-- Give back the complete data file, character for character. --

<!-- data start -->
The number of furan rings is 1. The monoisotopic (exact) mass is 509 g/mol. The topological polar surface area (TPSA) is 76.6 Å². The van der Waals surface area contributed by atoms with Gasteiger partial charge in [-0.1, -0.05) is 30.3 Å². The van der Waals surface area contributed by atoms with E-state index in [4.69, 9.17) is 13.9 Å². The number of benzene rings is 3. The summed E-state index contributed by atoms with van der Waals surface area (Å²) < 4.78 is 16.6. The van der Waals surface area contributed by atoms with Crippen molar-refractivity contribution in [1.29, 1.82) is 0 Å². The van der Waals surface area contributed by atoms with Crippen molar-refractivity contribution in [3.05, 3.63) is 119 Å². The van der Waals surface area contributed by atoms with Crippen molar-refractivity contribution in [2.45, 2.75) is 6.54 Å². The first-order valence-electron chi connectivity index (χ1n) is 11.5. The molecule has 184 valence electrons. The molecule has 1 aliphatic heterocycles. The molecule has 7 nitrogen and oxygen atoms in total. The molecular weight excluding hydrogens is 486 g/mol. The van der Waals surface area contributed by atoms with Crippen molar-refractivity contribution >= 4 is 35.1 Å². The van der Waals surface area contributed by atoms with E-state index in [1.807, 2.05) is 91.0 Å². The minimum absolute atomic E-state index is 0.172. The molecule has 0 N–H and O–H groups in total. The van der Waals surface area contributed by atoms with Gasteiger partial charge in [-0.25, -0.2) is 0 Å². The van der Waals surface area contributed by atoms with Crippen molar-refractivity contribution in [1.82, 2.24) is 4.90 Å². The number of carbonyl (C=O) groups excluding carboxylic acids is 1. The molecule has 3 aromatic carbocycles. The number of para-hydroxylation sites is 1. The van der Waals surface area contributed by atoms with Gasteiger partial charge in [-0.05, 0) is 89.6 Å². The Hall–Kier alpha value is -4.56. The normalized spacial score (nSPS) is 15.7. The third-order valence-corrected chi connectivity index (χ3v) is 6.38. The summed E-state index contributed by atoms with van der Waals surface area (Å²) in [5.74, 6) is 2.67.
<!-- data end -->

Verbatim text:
The number of furan rings is 1. The monoisotopic (exact) mass is 509 g/mol. The topological polar surface area (TPSA) is 76.6 Å². The van der Waals surface area contributed by atoms with Gasteiger partial charge in [-0.1, -0.05) is 30.3 Å². The van der Waals surface area contributed by atoms with E-state index in [4.69, 9.17) is 13.9 Å². The number of benzene rings is 3. The summed E-state index contributed by atoms with van der Waals surface area (Å²) < 4.78 is 16.6. The van der Waals surface area contributed by atoms with Crippen molar-refractivity contribution in [1.29, 1.82) is 0 Å². The van der Waals surface area contributed by atoms with Crippen molar-refractivity contribution in [3.05, 3.63) is 119 Å². The van der Waals surface area contributed by atoms with Crippen molar-refractivity contribution in [2.45, 2.75) is 6.54 Å². The first-order valence-electron chi connectivity index (χ1n) is 11.5. The molecule has 184 valence electrons. The molecule has 1 aliphatic heterocycles. The molecule has 7 nitrogen and oxygen atoms in total. The molecular weight excluding hydrogens is 486 g/mol. The van der Waals surface area contributed by atoms with Crippen molar-refractivity contribution >= 4 is 35.1 Å². The van der Waals surface area contributed by atoms with E-state index in [1.807, 2.05) is 91.0 Å². The minimum absolute atomic E-state index is 0.172. The molecule has 0 N–H and O–H groups in total. The van der Waals surface area contributed by atoms with Gasteiger partial charge in [-0.25, -0.2) is 0 Å². The van der Waals surface area contributed by atoms with Crippen molar-refractivity contribution in [1.82, 2.24) is 4.90 Å². The number of carbonyl (C=O) groups excluding carboxylic acids is 1. The molecule has 3 aromatic carbocycles. The number of para-hydroxylation sites is 1. The van der Waals surface area contributed by atoms with Gasteiger partial charge in [-0.05, 0) is 89.6 Å². The Hall–Kier alpha value is -4.56. The normalized spacial score (nSPS) is 15.7. The third-order valence-corrected chi connectivity index (χ3v) is 6.38. The summed E-state index contributed by atoms with van der Waals surface area (Å²) in [5.74, 6) is 2.67.